The cost of migration isn’t restricted to only the licensing costs of a new content platform and the migration project. However, businesses can lower the need to migrate everything immediately through content federation. Data can be pulled from legacy content sources, which allows businesses to slow down the migration process and not be forced into retiring their previous content management system before they’re truly ready.

For instance, when Norwegian multinational telecommunications company Telenor needed to upgrade its tech stack to scale its video streaming service they turned to Hygraph. The ability to pull metadata from multiple sources, centralize it for easier editing, and achieve flexible content modeling along with an intuitive interface was unmatched. It also allows them to get on the road to composability.

Allows for a staggered approach to composability

Content federation enables enterprises to stagger their composable business endeavors. They can start with a federated content platform like Hygraph that allows them to integrate other solutions much more quickly than a typical headless CMS.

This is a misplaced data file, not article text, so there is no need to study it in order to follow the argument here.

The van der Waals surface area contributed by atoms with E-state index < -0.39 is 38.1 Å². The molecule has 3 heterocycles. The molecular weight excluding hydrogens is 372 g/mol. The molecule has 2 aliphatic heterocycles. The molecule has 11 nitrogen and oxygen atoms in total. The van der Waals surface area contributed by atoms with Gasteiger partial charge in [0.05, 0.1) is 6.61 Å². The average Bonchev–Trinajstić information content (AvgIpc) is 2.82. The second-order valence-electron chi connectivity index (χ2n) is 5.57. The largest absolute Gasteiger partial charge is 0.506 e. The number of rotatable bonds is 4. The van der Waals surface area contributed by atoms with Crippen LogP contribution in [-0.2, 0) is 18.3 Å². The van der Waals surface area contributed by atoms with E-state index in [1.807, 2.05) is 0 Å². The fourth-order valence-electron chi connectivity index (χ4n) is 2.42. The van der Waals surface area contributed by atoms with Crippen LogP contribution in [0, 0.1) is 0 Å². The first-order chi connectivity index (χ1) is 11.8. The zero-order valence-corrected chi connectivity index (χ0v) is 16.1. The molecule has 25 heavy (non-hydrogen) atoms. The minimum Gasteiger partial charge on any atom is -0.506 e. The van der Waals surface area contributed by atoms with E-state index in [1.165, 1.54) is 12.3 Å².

Hygraph eliminates the necessity for another experience composition solution to manage the orchestration layer required for composability and future-proofs businesses as new requirements emerge. Companies can integrate new solutions when they’re financially and strategically ready rather than attempting to migrate to an entirely new technology stack in just a few months.

Reduces TCO and improves ROI of technology stack

A federated content platform can reduce the total cost of ownership and improve the return on investment when building a technology stack. Fewer tools are required to maximize the benefits of composability, less maintenance and upgrades are necessary, and less tool fragmentation occurs. Content federation can also speed up the time to market as engineering and content teams increase their efficiency, allowing them to launch campaigns faster, generate more revenue, and improve ROI.

Streamlines 3rd party API access

Data can move seamlessly across various sources through content federation, including third-party APIs such as public databases. Rather than relying on manual data migration or webhooks to fetch information, content federation provides a more flexible and precise flow of data. Hygraph, for instance, can federate content from multiple APIs, regardless of whether they are GraphQL or RESTful, and consolidate them into a single endpoint via “GraphQLify.”

Wrapping up

Content federation enables a staggered approach to composability, reducing costs and improving ROI. It streamlines third-party API access and accelerates time to market. With content federation and platforms like Hygraph, businesses can successfully embrace composability and unlock their full potential for future success. Request a demo and see how Hygraph can help you transform your digital projects.